Objectives: This study aimed to evaluate the effect of the prospective drug utilization review (DUR) system introduced in Korea in December 2010 as a real-time method to improve patient safety, in terms of changes in prescribing practices, adverse drug events (ADEs), and ADE-related healthcare expenditure, using non-steroidal anti-inflammatory drugs (NSAIDs) and their common ADEs as a guide. Study design: We used an interrupted time-series study design using generalized estimating equations to evaluate changes in prescription rate and ADE-related healthcare expenditure. Cox regression analysis was used to evaluate the probability of NSAID-associated ADEs. Methods: A total of 154,585 outpatients with musculoskeletal or connective tissue disorders, without pre-existing gastric bleeding or ulcers were included in this study. The primary outcome was the level and trend change in prescription rate, drug–drug interactions, coprescribed gastro-protective drugs, and defined daily dose (DDD) of NSAIDs. The secondary outcome was the probability of ADEs and changes in ADE-related healthcare expenditure. Results: There was a significant trend change after introducing the DUR system in terms of drug–drug interactions (−3.6%) and coprescribed gastro-protective drugs (+0.6%). The mean DDD of NSAIDs increased by 0.2. The probability of ADEs decreased overall (−1.7%) and in the high-risk group (age ≥65 years; −9.6%); however, only the latter was significant. There was no significant trend or level change in ADE-related health expenditure. Conclusions: The introduction of the DUR system was associated with more efficient prescribing, including a reduction in drug–drug interactions and an increase in the use of gastro-protective drugs. The system had a positive effect on patient outcome but was not associated with reduced ADE-related costs. Further studies are needed to evaluate the long-term effects of the DUR system in Korea.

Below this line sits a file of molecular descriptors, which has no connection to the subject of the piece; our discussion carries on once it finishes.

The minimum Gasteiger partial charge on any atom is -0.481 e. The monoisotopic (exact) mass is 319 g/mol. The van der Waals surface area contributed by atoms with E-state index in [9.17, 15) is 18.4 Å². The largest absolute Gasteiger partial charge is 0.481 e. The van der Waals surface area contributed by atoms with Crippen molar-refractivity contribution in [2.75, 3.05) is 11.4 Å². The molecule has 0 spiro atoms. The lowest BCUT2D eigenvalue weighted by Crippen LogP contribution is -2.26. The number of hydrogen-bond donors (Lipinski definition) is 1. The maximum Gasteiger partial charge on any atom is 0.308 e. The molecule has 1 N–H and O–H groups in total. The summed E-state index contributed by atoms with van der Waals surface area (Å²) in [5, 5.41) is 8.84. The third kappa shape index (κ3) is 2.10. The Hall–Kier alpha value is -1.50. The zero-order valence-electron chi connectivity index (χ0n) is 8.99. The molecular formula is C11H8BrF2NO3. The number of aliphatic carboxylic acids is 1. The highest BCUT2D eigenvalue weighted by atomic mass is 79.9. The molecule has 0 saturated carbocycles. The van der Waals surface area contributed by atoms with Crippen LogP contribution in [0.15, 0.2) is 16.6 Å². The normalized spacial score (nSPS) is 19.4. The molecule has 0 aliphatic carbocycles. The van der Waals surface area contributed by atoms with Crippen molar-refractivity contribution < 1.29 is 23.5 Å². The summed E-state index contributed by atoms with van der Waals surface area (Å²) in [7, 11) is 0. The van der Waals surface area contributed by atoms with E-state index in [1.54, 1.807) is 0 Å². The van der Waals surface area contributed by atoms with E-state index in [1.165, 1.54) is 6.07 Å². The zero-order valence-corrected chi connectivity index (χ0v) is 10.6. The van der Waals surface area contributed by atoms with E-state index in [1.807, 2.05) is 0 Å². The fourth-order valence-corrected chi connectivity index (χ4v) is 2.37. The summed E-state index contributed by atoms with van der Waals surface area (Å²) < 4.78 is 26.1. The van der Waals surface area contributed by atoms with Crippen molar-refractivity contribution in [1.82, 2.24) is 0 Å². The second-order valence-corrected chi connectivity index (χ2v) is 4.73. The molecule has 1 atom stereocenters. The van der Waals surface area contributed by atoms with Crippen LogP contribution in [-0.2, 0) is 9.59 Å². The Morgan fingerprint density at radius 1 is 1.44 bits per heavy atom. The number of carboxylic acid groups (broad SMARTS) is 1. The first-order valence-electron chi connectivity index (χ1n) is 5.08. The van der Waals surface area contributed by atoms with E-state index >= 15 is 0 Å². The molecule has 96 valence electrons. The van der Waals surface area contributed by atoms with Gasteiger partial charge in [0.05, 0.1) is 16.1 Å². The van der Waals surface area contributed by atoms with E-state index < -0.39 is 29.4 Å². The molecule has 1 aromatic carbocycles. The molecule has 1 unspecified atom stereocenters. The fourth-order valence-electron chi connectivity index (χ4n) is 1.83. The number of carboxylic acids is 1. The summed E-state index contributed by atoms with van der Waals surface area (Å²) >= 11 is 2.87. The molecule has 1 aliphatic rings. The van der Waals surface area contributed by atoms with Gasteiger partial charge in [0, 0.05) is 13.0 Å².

|Number of pages||9|
|Publication status||Published - 2018 Oct|
Bibliographical noteFunding Information:
This research was funded by the Health Fellowship Foundation. However, the funding sources did not have input into the study, such as study design or data interpretation.
© 2018 The Royal Society for Public Health
All Science Journal Classification (ASJC) codes
- Public Health, Environmental and Occupational Health